ETH derivatives data shows uncertainty ahead of Ethereum 2.0 upgrade
Questions raised about DeFi insurance following Cover Protocol exploit
OKEx Insights' DeFi Digest is a weekly examination of the decentralized finance industry.
DeFi market snapshot
Coinciding with BTC's push above $30,000, the total value locked in the DeFi market rose slightly this week, reaching $14.36 billion. At the same time, the total borrowing volume in the DeFi lending sphere rose by 4% as Compound maintained its market dominance in this sector with a 52% share. The weekly average trading volume of decentralized exchanges, meanwhile, dropped by 3% — with Uniswap still remaining dominant.
Cover Protocol exploited for $4.4 million
Following the hack of Nexus Mutual's founder's wallet in early December, the decentralized insurance market suffered another blow this week as Cover Protocol found itself exploited by hackers — losing $4.4 million on Dec. 28.
Cover Protocol is a peer-to-peer insurance coverage market that allows for the trading of insurance coverages on decentralized exchanges, such as Balancer and Uniswap. As revealed by yearn.finance core developer "banteg," the attacker cashed out roughly 1,400 ETH, 1 million DAI and 90 WBTC — a total of approximately $4.4 million. Following the attack, the price of COVER plummeted by over 70% to a low of 254 USDT.
Not a flash-loan attack
While DeFi protocols suffered from flash-loan attacks frequently in 2020, Sorawit Suriyakarn of Band Protocol believed that the attack on Cover Protocol did not involve flash loans. Instead, hackers performed the following steps to exploit the DeFi insurance protocol:
- Hacker deposits liquidity pool tokens to Blacksmith, the shield mining contract for Cover protocol.
- Hacker withdraws almost all LP tokens to inflate "accRewardsPerToken" — meaning they inflate the accumulated rewards for each COVER token.
- Hacker deposits the LP tokens again.
- Hacker claims COVER rewards and tricks the contract into minting quintillions of tokens.
The attack looked to exploit the vulnerabilities in the reward and minting functions of Cover Protocol's smart contracts. Shortly after the incident, the Cover Protocol team advised users to withdraw liquidity from the COVER/ETH pool on SushiSwap and refrain from buying COVER tokens.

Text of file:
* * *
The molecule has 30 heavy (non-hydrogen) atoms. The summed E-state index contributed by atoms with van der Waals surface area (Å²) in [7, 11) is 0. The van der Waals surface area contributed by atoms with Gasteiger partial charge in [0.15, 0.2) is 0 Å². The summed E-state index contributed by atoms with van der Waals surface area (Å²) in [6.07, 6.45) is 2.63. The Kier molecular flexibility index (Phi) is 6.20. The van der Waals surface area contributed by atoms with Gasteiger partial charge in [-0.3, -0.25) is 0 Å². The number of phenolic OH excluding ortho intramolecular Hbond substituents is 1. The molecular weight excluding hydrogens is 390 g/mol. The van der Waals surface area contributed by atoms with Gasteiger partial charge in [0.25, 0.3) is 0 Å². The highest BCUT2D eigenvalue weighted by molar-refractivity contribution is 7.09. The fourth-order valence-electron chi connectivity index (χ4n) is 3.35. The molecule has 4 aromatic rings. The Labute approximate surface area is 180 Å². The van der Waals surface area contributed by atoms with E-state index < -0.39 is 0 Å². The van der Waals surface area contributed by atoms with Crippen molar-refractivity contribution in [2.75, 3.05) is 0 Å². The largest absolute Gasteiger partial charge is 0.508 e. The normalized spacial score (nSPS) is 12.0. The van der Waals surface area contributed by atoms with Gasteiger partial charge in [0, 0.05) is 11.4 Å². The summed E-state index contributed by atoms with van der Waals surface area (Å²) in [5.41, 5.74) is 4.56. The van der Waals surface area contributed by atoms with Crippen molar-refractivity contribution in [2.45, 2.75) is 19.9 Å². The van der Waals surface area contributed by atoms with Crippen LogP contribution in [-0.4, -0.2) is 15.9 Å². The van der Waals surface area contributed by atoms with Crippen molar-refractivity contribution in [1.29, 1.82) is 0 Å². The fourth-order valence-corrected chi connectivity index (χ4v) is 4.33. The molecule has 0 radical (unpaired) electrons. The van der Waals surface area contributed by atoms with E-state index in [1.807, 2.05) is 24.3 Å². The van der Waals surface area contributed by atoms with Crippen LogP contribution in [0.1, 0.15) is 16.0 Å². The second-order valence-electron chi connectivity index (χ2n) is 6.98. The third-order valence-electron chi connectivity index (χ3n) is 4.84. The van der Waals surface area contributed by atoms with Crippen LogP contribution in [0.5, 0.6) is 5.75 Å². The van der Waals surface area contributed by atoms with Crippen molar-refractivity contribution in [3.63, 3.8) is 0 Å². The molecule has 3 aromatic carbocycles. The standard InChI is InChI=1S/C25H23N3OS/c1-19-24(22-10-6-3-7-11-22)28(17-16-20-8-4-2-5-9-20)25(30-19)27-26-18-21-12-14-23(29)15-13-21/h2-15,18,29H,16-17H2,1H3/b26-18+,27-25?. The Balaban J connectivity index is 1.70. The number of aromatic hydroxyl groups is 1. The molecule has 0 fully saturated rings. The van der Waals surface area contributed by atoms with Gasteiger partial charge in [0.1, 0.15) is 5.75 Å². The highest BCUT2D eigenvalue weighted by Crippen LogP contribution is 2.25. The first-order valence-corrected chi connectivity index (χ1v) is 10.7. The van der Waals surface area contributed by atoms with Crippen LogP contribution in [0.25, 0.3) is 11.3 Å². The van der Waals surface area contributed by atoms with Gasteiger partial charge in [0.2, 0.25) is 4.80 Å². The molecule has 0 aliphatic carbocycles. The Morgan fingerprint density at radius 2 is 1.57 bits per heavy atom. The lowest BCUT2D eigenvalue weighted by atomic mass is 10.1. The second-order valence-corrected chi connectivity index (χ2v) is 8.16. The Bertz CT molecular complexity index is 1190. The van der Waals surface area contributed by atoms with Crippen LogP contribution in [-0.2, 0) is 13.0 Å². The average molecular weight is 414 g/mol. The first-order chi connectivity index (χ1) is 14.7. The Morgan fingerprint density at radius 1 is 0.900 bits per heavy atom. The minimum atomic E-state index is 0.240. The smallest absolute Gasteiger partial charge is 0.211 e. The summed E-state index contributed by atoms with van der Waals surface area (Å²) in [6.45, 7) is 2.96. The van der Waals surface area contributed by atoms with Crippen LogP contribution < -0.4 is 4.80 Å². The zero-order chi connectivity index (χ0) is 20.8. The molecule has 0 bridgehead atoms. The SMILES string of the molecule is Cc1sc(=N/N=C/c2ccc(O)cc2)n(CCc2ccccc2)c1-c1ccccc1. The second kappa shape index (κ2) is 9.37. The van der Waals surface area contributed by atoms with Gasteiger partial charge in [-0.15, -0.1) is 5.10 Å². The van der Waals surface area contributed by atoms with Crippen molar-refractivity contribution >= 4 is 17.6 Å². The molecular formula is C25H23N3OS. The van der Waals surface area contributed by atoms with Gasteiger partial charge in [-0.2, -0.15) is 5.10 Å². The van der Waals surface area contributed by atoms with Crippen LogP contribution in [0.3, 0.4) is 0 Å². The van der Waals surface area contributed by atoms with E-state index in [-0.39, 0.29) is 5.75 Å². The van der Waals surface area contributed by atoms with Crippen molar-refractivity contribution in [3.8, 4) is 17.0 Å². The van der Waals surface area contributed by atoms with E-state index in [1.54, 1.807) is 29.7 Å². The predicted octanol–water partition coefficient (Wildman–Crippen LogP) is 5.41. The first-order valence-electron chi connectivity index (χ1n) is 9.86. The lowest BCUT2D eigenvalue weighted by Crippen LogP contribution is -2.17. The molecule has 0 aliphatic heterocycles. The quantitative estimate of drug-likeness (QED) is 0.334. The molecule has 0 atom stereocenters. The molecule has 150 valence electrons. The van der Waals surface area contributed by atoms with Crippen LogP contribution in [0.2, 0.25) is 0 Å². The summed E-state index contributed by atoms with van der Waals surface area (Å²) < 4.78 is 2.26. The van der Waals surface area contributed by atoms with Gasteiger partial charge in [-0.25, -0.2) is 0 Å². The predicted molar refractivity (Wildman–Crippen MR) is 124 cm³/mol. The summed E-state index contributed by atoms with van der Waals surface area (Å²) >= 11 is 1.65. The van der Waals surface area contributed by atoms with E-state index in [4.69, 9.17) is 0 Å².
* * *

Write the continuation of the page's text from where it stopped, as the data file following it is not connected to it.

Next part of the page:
Grap.finance took responsibility for the Cover Protocol exploit on Dec. 28, claiming the obtained funds in the liquidity pool had been returned to Cover Protocol. The Cover Protocol team acknowledged that 4,351 ETH were returned. The team also released a compensation plan by distributing a new token. User's compensation will be based on a snapshot of their balances taken before the hack.
Audited smart contracts are not immune to attacks
With the increasingly sophisticated techniques being utilized by hackers, smart contracts are not immune to hacks — even if they have been "audited." In October, Cover Protocol announced PeckShield Inc. as the auditor of its smart contract. However, PeckShield stated that it had not audited the contract involved in the exploit.
On the other hand, Arcadia Group performed an audit of the Blacksmith contract in Cover Protocol in early December. However, the group did not spot any vulnerabilities regarding the "amplifier" that allows extra rewards to be minted.
Decentralized insurance has not fulfilled its potential yet
With frequent flash-loan attacks occurring in the DeFi space in the second half of 2020, the concept of decentralized insurance emerged and was meant to protect investors from faulty codes of DeFi protocols. Recently, Polkadot-based DeFi insurance app Tidal Finance raised $1.95 million from European investors, such as KR1.
Despite the growing interest in decentralized insurance solutions, however, the hack of Cover Protocol led to a number of concerns from the crypto community:
- How are investors compensated for the loss incurred by decentralized insurance platforms?
- How can decentralized insurance platforms, themselves, be insured against losses?
- How are decentralized insurers safe from security loopholes in audited smart contracts?
While decentralized insurance is able to mitigate counterparty risks, it incurs the security risks of smart contracts — which do not exist in centralized insurance solutions. Moreover, it is difficult to take legal action against hackers, as they are usually very difficult to trace.
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